I learned something important today. The more I learn, the less I know. Reading about tomatoes, and breeding and hybridizing, I realized how little I actually know. And I went to college for horticulture and landscaping! I took botany, and I learnt how to build a decent fence, and how to lay stone. But there really is only so much you can learn at school, and you should never stop trying to learn. I also spent four years at a university and then some, studying when I was much younger, and I'm not sure what I came away with, save my student loans. I picked up more skills and interests in between my schooling stints than I did during. I still have the love of literature, the love of baking (I worked in a bakery), the love of animals (vet clinic years ago and pets and horses), the love of writing (Thanks, Mr. Chiapetta, you rock), and I really wish someone would pay me to read and critique books. I mean, c'mon, how many people can read the entire Lord of The Rings (including the Hobbit) in a weekend? Isn't that a special talent? I think so! I should put that on my resume when I start job hunting next year.

Next post, will be about tomatoes. Promise.

Monday, February 4, 2008

Starting from Scratch...or Seed.....Part two

Anyone who knows me, knows I cannot resist a bad pun! This is my boy, Simon. He is the mellowest fellow, and I adore him even when he is being bad (like getting into my plants). How could I possibly stay mad at that face?

Anyway, back to our regularly scheduled program.........

Planting tomato seed is pretty much the easiest thing in the world. If you've decided to use the cell packs, then simply place one seed in the center of each cell, gently pressing it down just below the soil, and lightly cover it up. If you're using larger pots, you can plant a bunch of seeds in the pots to germinate, and prick them out and transplant once they have grown on a bit. Water very lightly to ensure the seeds are in contact with the soil, and will be able to absorb some of the moisture. Without water, the seeds won't germinate. Don't let the soil dry out until you see the seedlings but don't over-water so that the soil is sopping wet.

Some people use heat mats underneath the trays, or place them on top of the fridge for a bit of bottom heat, which will help speed up the waiting game you will now be playing. I don't specifically use bottom heat, and have never had any problems, but I'm using large greenhouse shelves, that I can close up at night with a light source, which does generate some heat and also retains some moisture. Just be sure that if you use a heat/light source, that it is safe!!! I can't stress that enough! Friends and fellow gardeners have shared many near miss stories, of creative ways they tried to use waterbed heating mats, for example, and nearly burnt their homes down in the process. You may also want to cover up the pots with plastic, or if using the greenhouse style trays that you can purchase, with the domes that come with the trays. Just remember to uncover them during the day, if they are in sunlight, because cooking your seeds will kill them, and that is exactly what will happen if they get too hot under the domes.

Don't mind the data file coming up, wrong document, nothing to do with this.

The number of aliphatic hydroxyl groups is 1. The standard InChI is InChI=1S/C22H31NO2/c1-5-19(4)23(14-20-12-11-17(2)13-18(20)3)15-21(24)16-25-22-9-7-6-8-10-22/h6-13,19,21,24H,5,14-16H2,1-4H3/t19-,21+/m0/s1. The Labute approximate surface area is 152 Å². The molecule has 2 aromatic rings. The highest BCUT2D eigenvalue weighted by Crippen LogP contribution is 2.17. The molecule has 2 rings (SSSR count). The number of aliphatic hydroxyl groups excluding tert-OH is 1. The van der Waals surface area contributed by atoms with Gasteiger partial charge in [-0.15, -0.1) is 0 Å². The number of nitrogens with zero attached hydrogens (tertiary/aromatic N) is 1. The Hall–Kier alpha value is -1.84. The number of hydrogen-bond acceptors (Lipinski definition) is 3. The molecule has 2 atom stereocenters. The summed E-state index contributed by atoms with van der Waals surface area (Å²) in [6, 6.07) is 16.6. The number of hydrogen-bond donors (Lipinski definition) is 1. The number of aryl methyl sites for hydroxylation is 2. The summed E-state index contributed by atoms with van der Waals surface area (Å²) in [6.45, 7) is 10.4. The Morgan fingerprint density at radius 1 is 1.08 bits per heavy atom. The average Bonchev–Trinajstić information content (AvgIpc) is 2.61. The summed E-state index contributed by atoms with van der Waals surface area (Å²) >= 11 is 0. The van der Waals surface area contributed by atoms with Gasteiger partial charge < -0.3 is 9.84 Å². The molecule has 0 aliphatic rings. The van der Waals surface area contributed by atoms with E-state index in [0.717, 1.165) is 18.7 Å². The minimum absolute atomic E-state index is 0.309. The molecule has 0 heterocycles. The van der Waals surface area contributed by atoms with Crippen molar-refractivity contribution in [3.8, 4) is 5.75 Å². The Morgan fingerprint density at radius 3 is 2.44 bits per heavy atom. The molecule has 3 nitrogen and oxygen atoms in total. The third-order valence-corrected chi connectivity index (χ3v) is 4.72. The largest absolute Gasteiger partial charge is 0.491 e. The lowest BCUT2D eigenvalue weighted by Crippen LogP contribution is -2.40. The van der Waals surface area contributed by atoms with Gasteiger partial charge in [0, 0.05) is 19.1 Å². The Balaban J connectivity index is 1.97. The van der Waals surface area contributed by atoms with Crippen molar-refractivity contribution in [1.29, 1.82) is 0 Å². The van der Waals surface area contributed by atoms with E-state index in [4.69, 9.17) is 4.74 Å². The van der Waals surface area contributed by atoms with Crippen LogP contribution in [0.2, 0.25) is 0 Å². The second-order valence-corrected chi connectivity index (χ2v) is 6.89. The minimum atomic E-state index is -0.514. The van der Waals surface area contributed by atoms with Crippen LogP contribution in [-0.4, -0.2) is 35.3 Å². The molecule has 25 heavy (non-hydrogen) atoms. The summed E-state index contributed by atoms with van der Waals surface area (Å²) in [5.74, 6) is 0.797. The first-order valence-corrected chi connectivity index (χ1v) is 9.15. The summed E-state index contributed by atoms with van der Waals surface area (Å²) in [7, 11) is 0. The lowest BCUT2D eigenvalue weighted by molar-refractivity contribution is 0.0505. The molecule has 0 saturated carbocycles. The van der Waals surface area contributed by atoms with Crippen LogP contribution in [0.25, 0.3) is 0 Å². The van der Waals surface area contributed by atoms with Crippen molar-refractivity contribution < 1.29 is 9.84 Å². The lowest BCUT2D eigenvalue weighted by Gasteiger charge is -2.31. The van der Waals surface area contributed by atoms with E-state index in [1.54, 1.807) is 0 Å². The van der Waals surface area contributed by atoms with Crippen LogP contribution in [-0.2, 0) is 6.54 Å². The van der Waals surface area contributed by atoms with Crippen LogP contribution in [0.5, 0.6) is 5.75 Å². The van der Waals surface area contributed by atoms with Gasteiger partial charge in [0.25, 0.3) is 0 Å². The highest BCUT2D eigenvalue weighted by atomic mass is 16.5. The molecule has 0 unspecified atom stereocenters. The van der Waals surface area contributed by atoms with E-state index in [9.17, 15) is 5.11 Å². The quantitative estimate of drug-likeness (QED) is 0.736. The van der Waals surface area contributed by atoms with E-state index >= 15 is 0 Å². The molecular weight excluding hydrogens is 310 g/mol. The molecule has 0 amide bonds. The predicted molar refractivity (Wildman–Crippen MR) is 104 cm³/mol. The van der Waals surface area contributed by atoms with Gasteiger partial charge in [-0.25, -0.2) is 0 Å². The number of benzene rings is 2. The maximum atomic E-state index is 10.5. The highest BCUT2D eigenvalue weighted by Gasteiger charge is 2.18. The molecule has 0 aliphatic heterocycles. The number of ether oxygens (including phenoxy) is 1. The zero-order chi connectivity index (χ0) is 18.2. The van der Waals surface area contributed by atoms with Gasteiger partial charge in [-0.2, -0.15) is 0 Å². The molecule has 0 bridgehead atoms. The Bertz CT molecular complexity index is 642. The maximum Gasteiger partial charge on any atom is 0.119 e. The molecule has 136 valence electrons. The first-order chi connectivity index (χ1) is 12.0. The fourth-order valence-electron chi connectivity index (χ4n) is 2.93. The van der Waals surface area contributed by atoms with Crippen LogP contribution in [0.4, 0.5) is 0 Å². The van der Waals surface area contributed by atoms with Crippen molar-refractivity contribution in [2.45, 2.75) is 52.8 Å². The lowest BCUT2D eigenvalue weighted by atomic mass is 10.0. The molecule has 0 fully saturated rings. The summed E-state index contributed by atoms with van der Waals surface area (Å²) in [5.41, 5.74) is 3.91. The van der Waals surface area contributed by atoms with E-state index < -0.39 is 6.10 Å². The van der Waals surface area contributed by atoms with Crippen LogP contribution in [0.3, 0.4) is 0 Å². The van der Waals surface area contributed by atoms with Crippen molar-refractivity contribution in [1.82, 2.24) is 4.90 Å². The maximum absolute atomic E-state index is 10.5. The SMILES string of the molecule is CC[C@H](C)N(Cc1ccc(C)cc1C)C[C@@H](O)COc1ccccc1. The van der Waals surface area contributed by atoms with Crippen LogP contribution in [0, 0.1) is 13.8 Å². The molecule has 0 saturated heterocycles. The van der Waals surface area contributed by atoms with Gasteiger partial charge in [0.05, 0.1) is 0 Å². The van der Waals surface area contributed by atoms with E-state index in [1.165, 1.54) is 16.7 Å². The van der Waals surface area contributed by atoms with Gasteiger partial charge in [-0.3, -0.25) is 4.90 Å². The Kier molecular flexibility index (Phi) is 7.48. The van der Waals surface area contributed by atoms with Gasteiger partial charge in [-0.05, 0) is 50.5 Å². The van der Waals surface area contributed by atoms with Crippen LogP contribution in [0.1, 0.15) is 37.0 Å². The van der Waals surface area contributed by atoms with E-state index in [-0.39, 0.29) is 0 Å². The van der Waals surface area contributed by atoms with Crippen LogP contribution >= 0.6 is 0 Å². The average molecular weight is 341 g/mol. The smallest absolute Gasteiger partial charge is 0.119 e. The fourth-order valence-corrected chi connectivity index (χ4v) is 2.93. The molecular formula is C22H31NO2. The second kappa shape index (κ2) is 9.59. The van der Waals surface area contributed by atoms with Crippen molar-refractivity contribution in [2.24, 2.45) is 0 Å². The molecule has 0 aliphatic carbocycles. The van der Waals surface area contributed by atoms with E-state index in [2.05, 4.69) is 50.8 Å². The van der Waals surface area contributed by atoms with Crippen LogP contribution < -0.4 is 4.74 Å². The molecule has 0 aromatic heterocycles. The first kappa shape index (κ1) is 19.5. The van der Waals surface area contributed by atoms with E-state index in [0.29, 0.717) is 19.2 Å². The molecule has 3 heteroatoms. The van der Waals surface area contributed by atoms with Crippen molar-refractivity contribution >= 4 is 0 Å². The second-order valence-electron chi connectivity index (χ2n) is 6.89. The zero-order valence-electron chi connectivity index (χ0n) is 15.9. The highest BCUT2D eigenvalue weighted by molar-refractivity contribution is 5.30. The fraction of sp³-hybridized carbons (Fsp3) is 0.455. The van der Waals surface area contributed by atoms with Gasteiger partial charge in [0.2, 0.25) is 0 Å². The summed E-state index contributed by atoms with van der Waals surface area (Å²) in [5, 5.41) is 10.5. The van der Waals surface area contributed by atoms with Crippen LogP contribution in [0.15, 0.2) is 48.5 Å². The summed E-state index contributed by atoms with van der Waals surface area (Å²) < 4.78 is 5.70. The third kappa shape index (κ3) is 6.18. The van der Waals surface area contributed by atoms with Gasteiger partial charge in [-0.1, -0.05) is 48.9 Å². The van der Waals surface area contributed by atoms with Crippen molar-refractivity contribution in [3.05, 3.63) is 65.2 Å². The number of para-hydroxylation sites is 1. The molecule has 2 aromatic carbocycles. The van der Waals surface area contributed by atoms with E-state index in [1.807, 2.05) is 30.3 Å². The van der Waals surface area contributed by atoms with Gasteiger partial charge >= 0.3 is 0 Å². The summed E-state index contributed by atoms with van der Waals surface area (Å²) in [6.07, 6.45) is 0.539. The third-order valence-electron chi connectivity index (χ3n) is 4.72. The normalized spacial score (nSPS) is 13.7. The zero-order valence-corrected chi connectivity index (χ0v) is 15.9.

Light isn't necessary at this point, just warmth. The ideal temperature should be approximately 25 Celsius (75 F) Germination with tomatoes is usually fairly quick, between 5 -7 days. Once the seeds have popped up, then light does become the number one critical factor in strong and healthy seedlings. I use large shop lights with regular cheap fluorescent bulbs, and a few other lights sources to provide as much light as possible. The seedlings are in my south facing bay windows, so they get as much sun as possible during the day along with the supplemental lighting. The shop lights are hung so close to the seedlings that they almost touch. The one other crucial mistake that is often made, is to over-water the seedlings. Let them get almost to the point of drying out before watering again.

Once they've been growing for a week or two, they should have a second or third set of true leaves, which is a good time to transplant if you are using the large pots/lots of seeds method. If using the cells, then you can leave them safely for a while longer.

One final note, that I should have addressed first, is when to start your seeds. Six to eight weeks before your last frost date is the ideal time to start. If you are an impatient seed starter (as I am) then by all means, take your chances and play around. But remember that the ideal growing condition for tomato plants is outdoors, in full sun. Not very many homes can provide those conditions. And if you do seed early, you may want to try and sow some back up plants at the right time just in case.

Transplanting and trouble shooting.....next time, pardner.

Doesn't she look like she carries a six shooter in her hip pocket??

Mina aka CrazyCalico